Building information modeling (BIM) is becoming more commonplace in the project workflow and discourse of the AECO (architecture, engineering, construction, and owner) community, but gaps continue to limit its usefulness for owners after construction is complete. Instead of hauling rolls of as-built records and binders of operating and maintenance manuals to close out meetings, architects often have little more than electronic files on memory sticks or a secured folder in the cloud that, without careful planning beforehand, do little more for owners than occupy drawer space.
This disconnect in BIM expectations is one of the issues that the National Institute of Building Sciences (NIBS) is addressing in the National BIM Guide for Owners, released at its fifth annual Building Innovation conference, held in Washington, D.C., earlier this week. The free 46-page guide aims to help owners leverage BIM’s capabilities for the entire life of a building, rather than only during design and construction. The guide states its “offers a tool set addressing three broad areas the Owner should understand in order to direct the Project Team to [get] BIM done right: process, infrastructure and standards, and execution.”
For architects and designers, the guide can serve as a resource to what BIM-savvy owners will expect in regards to model compatibility, level of detail, management, ownership, liability, and execution. Moreover, these topics become a list of conversations that should happen among the design and construction teams and owner before signing a contract for a BIM project.
In the process section, for example, the guide recommends defining minimum BIM requirements in the owner’s contract with the project team based on the project delivery method; identifying the roles and responsibilities of project stakeholders in regards to information modeling; and ensuring follow-through on the requirements through continual review. The guide walks readers through sample BIM requirements, intellectual property questions, deliverables and turnover requirements, team roles and responsibilities, and the pièce de résistance: the BIM project execution plan, “a central document for BIM implementation.”
One highlight from the infrastructure and standards section is a list of recommended owner requirements to enable the BIM model’s usefulness post-construction. That list includes compatibility with the owner’s computer-platform requirements; the capability to support existing and legacy file formats; an agnostic, adaptable, and scalable product; and the ability to support open, consensus standards, such as the National BIM Standard–U.S. and the U.S. National CAD Standard.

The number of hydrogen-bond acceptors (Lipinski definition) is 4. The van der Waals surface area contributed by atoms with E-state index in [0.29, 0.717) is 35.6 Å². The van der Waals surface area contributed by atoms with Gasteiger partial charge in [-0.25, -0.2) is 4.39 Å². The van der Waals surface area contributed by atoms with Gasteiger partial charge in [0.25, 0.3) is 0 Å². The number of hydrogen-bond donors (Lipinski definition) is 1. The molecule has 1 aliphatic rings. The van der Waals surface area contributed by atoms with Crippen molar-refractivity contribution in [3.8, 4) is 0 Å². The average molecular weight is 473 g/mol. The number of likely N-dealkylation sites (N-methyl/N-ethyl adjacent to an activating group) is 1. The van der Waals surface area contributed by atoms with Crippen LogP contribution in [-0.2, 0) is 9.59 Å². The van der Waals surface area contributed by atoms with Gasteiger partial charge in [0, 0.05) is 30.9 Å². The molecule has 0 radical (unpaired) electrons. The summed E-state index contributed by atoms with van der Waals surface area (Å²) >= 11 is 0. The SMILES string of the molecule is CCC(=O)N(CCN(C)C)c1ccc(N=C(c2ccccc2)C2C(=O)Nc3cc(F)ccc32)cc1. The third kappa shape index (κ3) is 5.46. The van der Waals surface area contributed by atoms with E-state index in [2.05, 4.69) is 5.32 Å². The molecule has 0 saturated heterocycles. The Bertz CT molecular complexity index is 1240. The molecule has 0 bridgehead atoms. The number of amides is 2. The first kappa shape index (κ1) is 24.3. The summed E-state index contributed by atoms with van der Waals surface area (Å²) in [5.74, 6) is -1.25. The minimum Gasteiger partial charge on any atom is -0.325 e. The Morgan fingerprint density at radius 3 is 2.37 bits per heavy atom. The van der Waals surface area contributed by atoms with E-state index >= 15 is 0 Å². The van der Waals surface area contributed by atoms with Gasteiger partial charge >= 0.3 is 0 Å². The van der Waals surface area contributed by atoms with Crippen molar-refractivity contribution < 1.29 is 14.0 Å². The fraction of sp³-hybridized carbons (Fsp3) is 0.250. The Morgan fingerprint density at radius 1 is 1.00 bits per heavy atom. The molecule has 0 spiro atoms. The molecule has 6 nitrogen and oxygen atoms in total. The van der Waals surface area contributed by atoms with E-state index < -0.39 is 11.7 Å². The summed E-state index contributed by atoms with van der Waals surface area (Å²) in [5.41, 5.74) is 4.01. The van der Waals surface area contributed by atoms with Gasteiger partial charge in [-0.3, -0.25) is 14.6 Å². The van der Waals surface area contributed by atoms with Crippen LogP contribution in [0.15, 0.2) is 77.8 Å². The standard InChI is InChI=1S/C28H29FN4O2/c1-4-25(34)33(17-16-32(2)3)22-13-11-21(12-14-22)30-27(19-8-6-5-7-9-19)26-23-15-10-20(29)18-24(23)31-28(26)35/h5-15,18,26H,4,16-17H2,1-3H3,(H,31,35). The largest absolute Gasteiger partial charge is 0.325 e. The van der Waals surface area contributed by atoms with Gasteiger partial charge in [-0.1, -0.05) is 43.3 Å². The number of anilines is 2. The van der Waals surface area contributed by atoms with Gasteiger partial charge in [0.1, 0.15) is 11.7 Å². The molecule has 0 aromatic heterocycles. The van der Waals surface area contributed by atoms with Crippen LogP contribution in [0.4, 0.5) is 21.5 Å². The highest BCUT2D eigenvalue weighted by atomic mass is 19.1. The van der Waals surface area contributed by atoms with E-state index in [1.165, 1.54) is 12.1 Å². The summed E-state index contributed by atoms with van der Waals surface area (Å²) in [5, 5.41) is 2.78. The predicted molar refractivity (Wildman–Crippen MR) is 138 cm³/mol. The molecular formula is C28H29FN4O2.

The guide’s final section on execution walks readers through creating the BIM project execution plan; basic and advanced uses for BIM during design and, for the owners, post-construction; and a list of deliverables, including BIM models capturing the project at different phases, from the intent of the design to the project record, as well as operations and maintenance data.
During the Building Innovation conference, NIBS also announced significant updates to its Whole Building Design Guide (WBDG), an online resource that millions of designers access each year to ascertain the latest “design, construction, and facility management information and criteria required by U.S. military and other federal agencies.” The website’s updates include more rigorous search capabilities and bookmarking capabilities, and the introduction of the Federal Facility Criteria library, which usurps the Construction Criteria Base and organizes documents by government agency and document type.
And, for more reading material, NIBS has released “The Role of Existing Building Codes in Safely, Cost-Effectively Transforming the Nation’s Building Stock,” a white paper by the organization’s National Council of Governments on Building Codes and Standards to promote the adoption of building codes for existing commercial and residential stock. As of 2016, 23 states plus the District of Columbia and localities in 18 other states are using the International Existing Building Code, developed by the International Code Council.